Recently a proposed Missouri law that would have nullified federal gun bans failed by a single vote. Missouri pro-gun rights advocates are not going to stop fighting for their 2nd Amendment rights; however I suggest that activists demand Missouri lawmakers to follow a South Carolina bill that seeks to amend the state’s definition of an “unorganized militia” in order to exempt gun owners from any attempt of federal gun bans.
In Missouri, a Republican House and Senate passed House Bill 436 – or the Second Amendment Preservation Act – which would have nullified federal gun legislation. The bill was vetoed by Democrat Governor Jay Nixon, and failed to override the veto by a single vote.
Opponents of the bill also include the Missouri Attorney General, who argued that it could be seen as unconstitutional, and St. Louis County and Metropolitan police chiefs, who said that the bill would make their job harder, and would open the door for violent offenders to return to the streets by preventing them from being tried in federal courts. The bill would make it illegal for federal agencies, like the FBI and ATF, to enforce federal laws on Missouri soil.
Though the bill ultimately failed on Wednesday, there are similar bills in other state legislatures, ones which Missouri could adopt. In South Carolina, for instance, Senate Bill 247 seeks to amend the state’s definition of an “unorganized militia” and the rights of such individuals and groups. This amendment would help to preserve Second Amendment rights for every South Carolinian over the age of 17.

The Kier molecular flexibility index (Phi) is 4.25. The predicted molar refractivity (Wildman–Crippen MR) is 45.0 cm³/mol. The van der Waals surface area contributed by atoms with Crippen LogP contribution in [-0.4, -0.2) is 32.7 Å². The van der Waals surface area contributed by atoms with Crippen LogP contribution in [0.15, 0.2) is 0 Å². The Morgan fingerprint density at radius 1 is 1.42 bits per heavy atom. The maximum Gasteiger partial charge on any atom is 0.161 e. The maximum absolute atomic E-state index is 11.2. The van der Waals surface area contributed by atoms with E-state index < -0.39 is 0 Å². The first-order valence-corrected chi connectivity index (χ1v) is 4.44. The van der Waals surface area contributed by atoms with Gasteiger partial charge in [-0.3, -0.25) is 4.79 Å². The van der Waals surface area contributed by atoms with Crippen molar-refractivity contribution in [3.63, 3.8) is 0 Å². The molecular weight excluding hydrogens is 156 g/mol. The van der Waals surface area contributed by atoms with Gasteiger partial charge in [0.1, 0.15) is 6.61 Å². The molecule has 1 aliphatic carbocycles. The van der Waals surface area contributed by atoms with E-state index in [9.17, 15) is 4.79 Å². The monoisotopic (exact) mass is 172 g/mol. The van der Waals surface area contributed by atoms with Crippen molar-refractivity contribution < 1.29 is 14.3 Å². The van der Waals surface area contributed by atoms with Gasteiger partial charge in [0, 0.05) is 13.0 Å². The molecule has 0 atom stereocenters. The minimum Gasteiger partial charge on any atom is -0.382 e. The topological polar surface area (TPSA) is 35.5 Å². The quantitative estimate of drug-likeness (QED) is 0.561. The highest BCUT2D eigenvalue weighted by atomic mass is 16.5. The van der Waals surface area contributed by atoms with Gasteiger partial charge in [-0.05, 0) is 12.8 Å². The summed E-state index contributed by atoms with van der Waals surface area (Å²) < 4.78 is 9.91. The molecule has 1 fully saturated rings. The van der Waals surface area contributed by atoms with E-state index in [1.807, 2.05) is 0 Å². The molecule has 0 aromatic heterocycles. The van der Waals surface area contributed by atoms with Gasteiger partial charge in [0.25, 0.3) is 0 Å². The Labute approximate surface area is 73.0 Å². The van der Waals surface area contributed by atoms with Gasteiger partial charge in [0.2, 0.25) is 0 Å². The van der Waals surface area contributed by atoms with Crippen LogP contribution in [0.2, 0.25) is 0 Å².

By the definition of Section 25-1-80 of the South Carolina Code, any able-bodied citizen over 17 years old who is not a member of the military is a member of the state’s unorganized militia. The bill would essentially nullify all federal restrictions passed after January 1, 2013 by exempting members of the unorganized militia from outside laws passed after that date.
“A militia member,” it reads, “at his own expense, shall have the right to possess and keep all arms that could be legally acquired or possessed by a South Carolina citizen as of December 31, 2012. This includes shouldered rifles and shotguns, handguns, clips, magazines, and all components.” This would essentially accomplish most of the goals as the Missouri bill, but while getting to the heart of the issue of gun ownership for many people.
The bill would also exempt members of the unorganized militia from “any law or regulation or jurisdiction of any person or entity outside of South Carolina.” This means that no federal legislation, executive orders, or international treaties – such as the UN small arms treaty – would affect people over the age of 17 in South Carolina. This is very similar to the end effect of the Missouri bill, though that bill would have legalized weapons which had been restricted on a federal level before December 2012.
Missouri’s fight against federal gun control needn’t be killed by a single vote. There are many possible paths to take toward the same goal, including a bill similar to South Carolina’s. One thing is for sure, none of us should be begging for our God-Given Constitutional rights.